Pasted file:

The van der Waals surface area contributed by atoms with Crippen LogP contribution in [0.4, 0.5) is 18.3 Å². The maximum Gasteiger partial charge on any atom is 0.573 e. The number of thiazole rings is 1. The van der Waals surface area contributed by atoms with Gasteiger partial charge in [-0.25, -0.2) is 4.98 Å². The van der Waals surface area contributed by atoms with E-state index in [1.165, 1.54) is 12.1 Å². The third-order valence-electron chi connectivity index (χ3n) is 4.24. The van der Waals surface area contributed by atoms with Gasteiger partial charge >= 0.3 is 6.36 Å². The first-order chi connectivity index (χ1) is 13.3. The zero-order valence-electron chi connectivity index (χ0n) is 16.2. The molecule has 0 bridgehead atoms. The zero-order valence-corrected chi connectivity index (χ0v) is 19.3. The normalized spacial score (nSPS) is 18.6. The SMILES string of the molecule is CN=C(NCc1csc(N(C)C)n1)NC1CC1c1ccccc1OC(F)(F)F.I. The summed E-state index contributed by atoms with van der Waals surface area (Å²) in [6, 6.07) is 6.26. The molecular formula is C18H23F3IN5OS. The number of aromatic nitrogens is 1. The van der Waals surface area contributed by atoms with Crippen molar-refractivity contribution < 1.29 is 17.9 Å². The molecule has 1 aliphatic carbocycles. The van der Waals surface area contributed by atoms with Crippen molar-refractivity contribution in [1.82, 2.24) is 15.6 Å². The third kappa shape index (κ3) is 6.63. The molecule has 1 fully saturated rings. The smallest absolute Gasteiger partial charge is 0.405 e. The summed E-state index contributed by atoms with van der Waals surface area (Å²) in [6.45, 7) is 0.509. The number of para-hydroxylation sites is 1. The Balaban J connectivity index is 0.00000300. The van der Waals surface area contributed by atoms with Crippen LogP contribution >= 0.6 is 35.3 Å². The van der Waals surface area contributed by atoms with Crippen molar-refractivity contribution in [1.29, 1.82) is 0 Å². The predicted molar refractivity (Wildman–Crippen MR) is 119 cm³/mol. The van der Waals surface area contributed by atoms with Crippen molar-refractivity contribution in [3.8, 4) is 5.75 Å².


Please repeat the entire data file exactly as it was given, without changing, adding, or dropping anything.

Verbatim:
The van der Waals surface area contributed by atoms with Crippen LogP contribution in [0.4, 0.5) is 18.3 Å². The maximum Gasteiger partial charge on any atom is 0.573 e. The number of thiazole rings is 1. The van der Waals surface area contributed by atoms with Gasteiger partial charge in [-0.25, -0.2) is 4.98 Å². The van der Waals surface area contributed by atoms with E-state index in [1.165, 1.54) is 12.1 Å². The third-order valence-electron chi connectivity index (χ3n) is 4.24. The van der Waals surface area contributed by atoms with Gasteiger partial charge >= 0.3 is 6.36 Å². The first-order chi connectivity index (χ1) is 13.3. The zero-order valence-electron chi connectivity index (χ0n) is 16.2. The molecule has 0 bridgehead atoms. The zero-order valence-corrected chi connectivity index (χ0v) is 19.3. The normalized spacial score (nSPS) is 18.6. The SMILES string of the molecule is CN=C(NCc1csc(N(C)C)n1)NC1CC1c1ccccc1OC(F)(F)F.I. The summed E-state index contributed by atoms with van der Waals surface area (Å²) in [6, 6.07) is 6.26. The molecular formula is C18H23F3IN5OS. The number of aromatic nitrogens is 1. The van der Waals surface area contributed by atoms with Crippen molar-refractivity contribution < 1.29 is 17.9 Å². The molecule has 1 aliphatic carbocycles. The van der Waals surface area contributed by atoms with Crippen molar-refractivity contribution in [1.82, 2.24) is 15.6 Å². The third kappa shape index (κ3) is 6.63. The molecule has 1 fully saturated rings. The smallest absolute Gasteiger partial charge is 0.405 e. The summed E-state index contributed by atoms with van der Waals surface area (Å²) in [6.45, 7) is 0.509. The number of para-hydroxylation sites is 1. The Balaban J connectivity index is 0.00000300. The van der Waals surface area contributed by atoms with Crippen LogP contribution >= 0.6 is 35.3 Å². The van der Waals surface area contributed by atoms with Crippen molar-refractivity contribution in [1.29, 1.82) is 0 Å². The predicted molar refractivity (Wildman–Crippen MR) is 119 cm³/mol. The van der Waals surface area contributed by atoms with Crippen molar-refractivity contribution in [3.8, 4) is 5.75 Å².